Staging Scottish Heritage: Two Capital Sites
This paper explores the ways in which local heritage is mobilized in the production of a post-national identity, focusing on the Scottish capital’s re-imagination of itself as a crucial node in a global knowledge economy. In this re-imagination, theatre is a critical site in which to explore a shifting identity as heritage schemes narrate the historical, cultural and political past in both designated theatrical venues and tourist sites throughout the nation. The political content of much Scottish heritage, originally produced as part of the project of nationalist resistance to British cultural hegemony, has been evacuated, reduced to iconic images of “traditional” Scottish life. “Edinburgh Inspiring Capital,” the city’s re-branding campaign, highlights the capital’s literary, artistic, and scientific contributions to international forums. Edinburgh’s new “brand” mediates Scottish identity by locating the city’s influence in its ability to both re-infuse heritage with political meaning and attract capital to the capital through its mobilization of culture. The political and artistic drives of two city spaces, the Scottish Parliament building and the Traverse Theatre, emphasize mobility and embody the merging of local and global communities. Through its architectural design and its “Festival of Politics” agenda, the Parliament engages with an artistic and political alliance based on mobility and a harnessing of the past. The Traverse, which has physically and artistically re-positioned itself in the capital, frames itself as a crossroads for new “home-grown” Scottish writing and touring productions to other transnational sites.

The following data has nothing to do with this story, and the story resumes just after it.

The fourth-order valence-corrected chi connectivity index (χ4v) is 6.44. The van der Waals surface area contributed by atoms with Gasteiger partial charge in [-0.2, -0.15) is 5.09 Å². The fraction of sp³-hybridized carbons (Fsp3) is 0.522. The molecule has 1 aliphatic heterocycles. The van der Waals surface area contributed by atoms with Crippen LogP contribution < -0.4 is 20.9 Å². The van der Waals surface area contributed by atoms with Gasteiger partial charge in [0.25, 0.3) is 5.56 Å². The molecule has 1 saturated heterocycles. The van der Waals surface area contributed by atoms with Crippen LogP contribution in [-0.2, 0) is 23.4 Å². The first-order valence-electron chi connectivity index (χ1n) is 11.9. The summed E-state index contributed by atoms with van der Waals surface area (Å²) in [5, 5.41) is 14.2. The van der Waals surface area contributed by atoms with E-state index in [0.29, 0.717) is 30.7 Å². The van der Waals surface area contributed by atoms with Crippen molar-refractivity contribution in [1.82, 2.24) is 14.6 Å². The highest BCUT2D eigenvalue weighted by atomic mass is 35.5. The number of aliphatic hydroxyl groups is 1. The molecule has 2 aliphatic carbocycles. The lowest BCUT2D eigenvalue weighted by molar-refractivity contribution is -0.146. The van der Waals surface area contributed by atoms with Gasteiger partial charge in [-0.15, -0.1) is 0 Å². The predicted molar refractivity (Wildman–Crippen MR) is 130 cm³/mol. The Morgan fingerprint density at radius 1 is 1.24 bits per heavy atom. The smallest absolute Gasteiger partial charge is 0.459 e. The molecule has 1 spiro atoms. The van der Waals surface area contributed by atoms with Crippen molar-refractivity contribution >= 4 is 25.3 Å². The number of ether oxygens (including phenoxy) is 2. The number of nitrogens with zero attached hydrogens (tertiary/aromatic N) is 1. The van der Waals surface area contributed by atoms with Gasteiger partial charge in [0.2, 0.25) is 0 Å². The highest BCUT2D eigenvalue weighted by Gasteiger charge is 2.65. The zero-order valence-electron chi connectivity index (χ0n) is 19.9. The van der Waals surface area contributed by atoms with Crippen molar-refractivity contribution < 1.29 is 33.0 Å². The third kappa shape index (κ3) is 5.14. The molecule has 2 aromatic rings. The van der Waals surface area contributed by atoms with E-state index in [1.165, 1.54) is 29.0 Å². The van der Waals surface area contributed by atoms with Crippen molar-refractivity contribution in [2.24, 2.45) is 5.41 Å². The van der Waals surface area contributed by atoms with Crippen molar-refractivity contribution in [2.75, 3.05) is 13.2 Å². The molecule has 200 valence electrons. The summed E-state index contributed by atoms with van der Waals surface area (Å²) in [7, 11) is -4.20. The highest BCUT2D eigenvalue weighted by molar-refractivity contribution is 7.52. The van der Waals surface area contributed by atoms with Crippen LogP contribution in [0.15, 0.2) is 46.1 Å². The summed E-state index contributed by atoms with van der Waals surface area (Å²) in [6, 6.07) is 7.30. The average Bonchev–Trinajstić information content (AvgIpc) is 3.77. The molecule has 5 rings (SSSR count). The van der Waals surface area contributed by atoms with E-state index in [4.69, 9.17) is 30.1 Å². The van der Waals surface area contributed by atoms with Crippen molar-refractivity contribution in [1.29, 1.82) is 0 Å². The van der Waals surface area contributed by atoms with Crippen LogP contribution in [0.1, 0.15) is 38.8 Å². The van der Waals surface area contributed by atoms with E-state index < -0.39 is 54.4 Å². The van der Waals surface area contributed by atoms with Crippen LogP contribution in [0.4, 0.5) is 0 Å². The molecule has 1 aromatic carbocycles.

Keywords: Scottish Heritage, Post-nationalism, Local/Global Identities, Scottish Parliament, Traverse Theatre
Dr. Joanne Zerdy
Doctoral Student and Teaching Assistant, Department of Theatre Arts and Dance, Unviersity of Minnesota